“Chapter 38: Helaman 13–16,” Book of Mormon Teacher Manual (2009), 138–41
“Chapter 38,” Book of Mormon Teacher Manual, 138–41
The Lamanite prophet Samuel is known for the miraculous protection he received as he preached from the top of the wall surrounding the city of Zarahemla. He related specific prophecies and signs of the Savior’s birth and death. Like Samuel, who warned the Nephites to prepare for the birth of Jesus Christ, latter-day prophets help us prepare for the Savior’s Second Coming. You can help students recognize how the messages of latter-day prophets parallel Samuel’s message and how the world’s response to latter-day prophets sometimes parallels the Nephites’ response to Samuel. Invite students to follow the example of those who believed Samuel’s words and enjoyed the blessings of faith, repentance, and a change of heart.
Prophets warn us to repent (see Helaman 13).
Prophets testify of Christ’s coming and teach us how to prepare for it (see Helaman 14).
True conversion is expressed in a lifetime of faithfulness (see Helaman 15:7–16).
When people harden their hearts, they allow Satan to “get great hold” on their hearts (see Helaman 16:13–25).
“A message given by a General Authority at a general conference—a message prepared under the influence of the Spirit to further the work of the Lord—is not given to be enjoyed. It is given to inspire, to edify, to challenge, or to correct. It is given to be heard under the influence of the Spirit of the Lord, with the intended result that the listener learns from the talk and from the Spirit what he or she should do about it” (“The Dedication of a Lifetime” [Church Educational System fireside for young adults, May 1, 2005], 1, ldsces.org; italics in original).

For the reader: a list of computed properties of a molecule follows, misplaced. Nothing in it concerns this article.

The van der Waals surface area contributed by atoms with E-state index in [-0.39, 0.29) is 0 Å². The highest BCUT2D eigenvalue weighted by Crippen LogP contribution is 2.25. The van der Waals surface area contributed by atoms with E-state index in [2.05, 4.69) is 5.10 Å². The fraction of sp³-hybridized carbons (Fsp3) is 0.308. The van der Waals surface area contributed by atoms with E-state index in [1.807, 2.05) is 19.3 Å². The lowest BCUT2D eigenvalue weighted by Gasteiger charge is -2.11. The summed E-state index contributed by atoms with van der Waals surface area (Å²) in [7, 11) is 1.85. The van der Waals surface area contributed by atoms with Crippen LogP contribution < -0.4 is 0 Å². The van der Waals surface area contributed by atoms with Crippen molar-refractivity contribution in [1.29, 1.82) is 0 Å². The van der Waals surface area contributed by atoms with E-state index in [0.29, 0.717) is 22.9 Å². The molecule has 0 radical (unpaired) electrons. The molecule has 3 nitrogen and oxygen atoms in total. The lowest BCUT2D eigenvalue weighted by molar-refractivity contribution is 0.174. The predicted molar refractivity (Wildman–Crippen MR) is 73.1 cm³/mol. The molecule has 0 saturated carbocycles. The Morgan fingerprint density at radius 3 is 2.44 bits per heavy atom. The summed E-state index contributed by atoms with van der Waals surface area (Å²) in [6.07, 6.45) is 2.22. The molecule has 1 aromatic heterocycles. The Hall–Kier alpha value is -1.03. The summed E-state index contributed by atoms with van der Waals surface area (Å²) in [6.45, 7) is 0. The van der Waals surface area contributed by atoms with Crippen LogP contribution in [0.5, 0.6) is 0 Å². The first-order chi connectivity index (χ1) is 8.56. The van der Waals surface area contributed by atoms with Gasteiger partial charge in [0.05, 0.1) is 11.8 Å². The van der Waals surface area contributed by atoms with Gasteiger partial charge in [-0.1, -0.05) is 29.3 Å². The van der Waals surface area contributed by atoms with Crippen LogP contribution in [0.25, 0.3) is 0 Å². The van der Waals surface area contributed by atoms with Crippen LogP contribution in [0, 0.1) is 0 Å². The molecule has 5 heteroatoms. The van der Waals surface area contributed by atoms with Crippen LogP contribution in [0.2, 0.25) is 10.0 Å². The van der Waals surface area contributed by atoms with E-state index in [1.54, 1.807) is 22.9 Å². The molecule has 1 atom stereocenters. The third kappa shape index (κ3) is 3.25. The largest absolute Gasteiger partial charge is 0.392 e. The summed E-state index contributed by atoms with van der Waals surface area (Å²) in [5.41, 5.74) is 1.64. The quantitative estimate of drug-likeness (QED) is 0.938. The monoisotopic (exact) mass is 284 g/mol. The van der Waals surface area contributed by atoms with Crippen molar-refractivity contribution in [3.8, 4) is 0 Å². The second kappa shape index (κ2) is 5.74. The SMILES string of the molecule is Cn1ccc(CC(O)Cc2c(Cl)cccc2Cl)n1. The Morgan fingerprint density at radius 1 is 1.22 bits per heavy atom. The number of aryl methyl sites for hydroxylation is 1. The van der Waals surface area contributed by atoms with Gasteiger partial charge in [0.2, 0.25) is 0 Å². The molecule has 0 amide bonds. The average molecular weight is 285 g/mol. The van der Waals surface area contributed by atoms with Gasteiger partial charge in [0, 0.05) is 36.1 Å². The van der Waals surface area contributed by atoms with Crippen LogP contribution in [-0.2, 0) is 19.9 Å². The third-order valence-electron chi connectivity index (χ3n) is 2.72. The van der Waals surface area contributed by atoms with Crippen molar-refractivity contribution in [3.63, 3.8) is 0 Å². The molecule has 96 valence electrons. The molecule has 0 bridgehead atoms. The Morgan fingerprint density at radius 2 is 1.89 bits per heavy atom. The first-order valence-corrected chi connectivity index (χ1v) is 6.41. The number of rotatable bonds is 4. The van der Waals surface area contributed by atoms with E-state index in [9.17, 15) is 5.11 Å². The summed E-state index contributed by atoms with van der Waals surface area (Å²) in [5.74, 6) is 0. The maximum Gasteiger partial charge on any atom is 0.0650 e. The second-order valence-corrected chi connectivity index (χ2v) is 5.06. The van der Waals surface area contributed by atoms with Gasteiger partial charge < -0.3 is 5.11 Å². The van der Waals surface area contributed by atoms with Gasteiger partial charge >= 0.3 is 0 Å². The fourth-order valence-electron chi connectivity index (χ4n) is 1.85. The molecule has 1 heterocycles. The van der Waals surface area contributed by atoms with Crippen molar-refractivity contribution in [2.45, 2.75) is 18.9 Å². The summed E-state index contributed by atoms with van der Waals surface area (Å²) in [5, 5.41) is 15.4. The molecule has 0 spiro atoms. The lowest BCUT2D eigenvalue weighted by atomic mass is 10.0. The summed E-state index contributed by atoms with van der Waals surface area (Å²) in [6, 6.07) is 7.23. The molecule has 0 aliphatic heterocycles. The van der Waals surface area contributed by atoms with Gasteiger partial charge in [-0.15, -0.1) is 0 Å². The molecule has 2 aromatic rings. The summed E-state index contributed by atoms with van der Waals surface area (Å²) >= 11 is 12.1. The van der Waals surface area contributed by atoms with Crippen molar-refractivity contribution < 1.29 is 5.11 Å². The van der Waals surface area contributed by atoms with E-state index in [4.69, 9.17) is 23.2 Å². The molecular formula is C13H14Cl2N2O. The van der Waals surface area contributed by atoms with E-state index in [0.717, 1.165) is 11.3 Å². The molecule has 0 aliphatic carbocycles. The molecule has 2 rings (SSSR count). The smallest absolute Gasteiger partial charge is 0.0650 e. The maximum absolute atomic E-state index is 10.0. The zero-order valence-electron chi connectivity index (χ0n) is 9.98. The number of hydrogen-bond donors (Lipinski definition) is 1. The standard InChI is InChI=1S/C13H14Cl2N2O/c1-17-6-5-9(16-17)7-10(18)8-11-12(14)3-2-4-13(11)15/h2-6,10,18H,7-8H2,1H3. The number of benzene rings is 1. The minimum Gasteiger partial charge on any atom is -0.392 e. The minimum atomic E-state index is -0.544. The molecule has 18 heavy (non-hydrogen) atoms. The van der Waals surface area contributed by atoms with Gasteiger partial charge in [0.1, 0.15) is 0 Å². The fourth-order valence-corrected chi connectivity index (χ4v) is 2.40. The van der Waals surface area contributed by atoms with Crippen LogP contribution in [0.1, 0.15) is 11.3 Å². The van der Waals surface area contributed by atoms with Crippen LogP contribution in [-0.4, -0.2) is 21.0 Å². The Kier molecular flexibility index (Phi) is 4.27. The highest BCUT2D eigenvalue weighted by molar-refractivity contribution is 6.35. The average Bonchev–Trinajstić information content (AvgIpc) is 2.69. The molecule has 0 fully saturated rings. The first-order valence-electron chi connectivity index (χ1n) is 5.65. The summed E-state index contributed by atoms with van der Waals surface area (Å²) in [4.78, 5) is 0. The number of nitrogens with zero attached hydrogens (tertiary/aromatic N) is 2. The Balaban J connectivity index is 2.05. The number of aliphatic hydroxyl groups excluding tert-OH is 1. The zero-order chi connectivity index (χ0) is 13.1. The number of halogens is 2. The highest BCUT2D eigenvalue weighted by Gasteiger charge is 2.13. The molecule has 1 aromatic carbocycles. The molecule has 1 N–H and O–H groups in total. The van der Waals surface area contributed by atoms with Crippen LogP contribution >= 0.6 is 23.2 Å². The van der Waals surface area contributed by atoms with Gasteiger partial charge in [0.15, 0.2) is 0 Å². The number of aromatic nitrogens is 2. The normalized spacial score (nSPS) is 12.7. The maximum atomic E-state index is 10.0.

Read Doctrine and Covenants 1:4–5 with students.
In what ways does the Lord give the warnings mentioned in these verses?
One of the primary ways the Lord warns His people is through the words of prophets. Samuel the Lamanite was a prophet sent by the Lord to warn the Nephites that they would be destroyed if they did not repent. Ask half of the students to read Helaman 13:1–6, looking for (1) how Samuel received the warning from the Lord and (2) what the people needed to do to heed the warning. Have the other students read Helaman 13:7–11, looking for (1) what the people would lose and suffer if they did not repent and (2) what would happen if they heeded the warning. After students have had time to read, invite them to divide into pairs to discuss their findings. Then give them the opportunity to share their ideas with the entire class. As students share their observations, you may want to write brief summaries on the board.